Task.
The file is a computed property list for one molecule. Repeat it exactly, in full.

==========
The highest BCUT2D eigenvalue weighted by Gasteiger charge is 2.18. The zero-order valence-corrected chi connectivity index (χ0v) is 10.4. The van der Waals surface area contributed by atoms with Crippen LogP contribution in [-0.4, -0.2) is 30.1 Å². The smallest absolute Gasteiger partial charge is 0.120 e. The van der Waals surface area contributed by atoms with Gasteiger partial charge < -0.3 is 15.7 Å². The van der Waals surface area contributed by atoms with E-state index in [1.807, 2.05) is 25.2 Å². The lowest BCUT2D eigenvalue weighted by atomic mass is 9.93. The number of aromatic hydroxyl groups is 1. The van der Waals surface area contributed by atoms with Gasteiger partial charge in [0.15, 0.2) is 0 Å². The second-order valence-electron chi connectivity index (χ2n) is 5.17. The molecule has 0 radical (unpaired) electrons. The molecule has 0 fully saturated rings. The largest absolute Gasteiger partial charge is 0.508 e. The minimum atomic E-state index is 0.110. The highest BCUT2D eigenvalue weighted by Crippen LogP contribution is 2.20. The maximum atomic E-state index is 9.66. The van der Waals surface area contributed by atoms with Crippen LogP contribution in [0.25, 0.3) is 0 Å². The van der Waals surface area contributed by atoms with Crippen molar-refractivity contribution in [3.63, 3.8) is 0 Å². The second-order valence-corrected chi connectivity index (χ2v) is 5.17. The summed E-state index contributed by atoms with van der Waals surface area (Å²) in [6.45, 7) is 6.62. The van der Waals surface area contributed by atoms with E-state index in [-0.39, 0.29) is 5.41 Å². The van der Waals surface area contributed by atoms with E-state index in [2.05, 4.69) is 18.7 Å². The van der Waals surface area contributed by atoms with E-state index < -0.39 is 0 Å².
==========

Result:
The highest BCUT2D eigenvalue weighted by Gasteiger charge is 2.18. The zero-order valence-corrected chi connectivity index (χ0v) is 10.4. The van der Waals surface area contributed by atoms with Crippen LogP contribution in [-0.4, -0.2) is 30.1 Å². The smallest absolute Gasteiger partial charge is 0.120 e. The van der Waals surface area contributed by atoms with Gasteiger partial charge < -0.3 is 15.7 Å². The van der Waals surface area contributed by atoms with E-state index in [1.807, 2.05) is 25.2 Å². The lowest BCUT2D eigenvalue weighted by atomic mass is 9.93. The number of aromatic hydroxyl groups is 1. The van der Waals surface area contributed by atoms with Gasteiger partial charge in [0.15, 0.2) is 0 Å². The second-order valence-electron chi connectivity index (χ2n) is 5.17. The molecule has 0 radical (unpaired) electrons. The molecule has 0 fully saturated rings. The largest absolute Gasteiger partial charge is 0.508 e. The minimum atomic E-state index is 0.110. The highest BCUT2D eigenvalue weighted by Crippen LogP contribution is 2.20. The maximum atomic E-state index is 9.66. The van der Waals surface area contributed by atoms with Crippen LogP contribution in [0.25, 0.3) is 0 Å². The van der Waals surface area contributed by atoms with Crippen molar-refractivity contribution in [3.63, 3.8) is 0 Å². The second-order valence-corrected chi connectivity index (χ2v) is 5.17. The summed E-state index contributed by atoms with van der Waals surface area (Å²) in [6.45, 7) is 6.62. The van der Waals surface area contributed by atoms with E-state index in [-0.39, 0.29) is 5.41 Å². The van der Waals surface area contributed by atoms with E-state index in [2.05, 4.69) is 18.7 Å². The van der Waals surface area contributed by atoms with E-state index < -0.39 is 0 Å².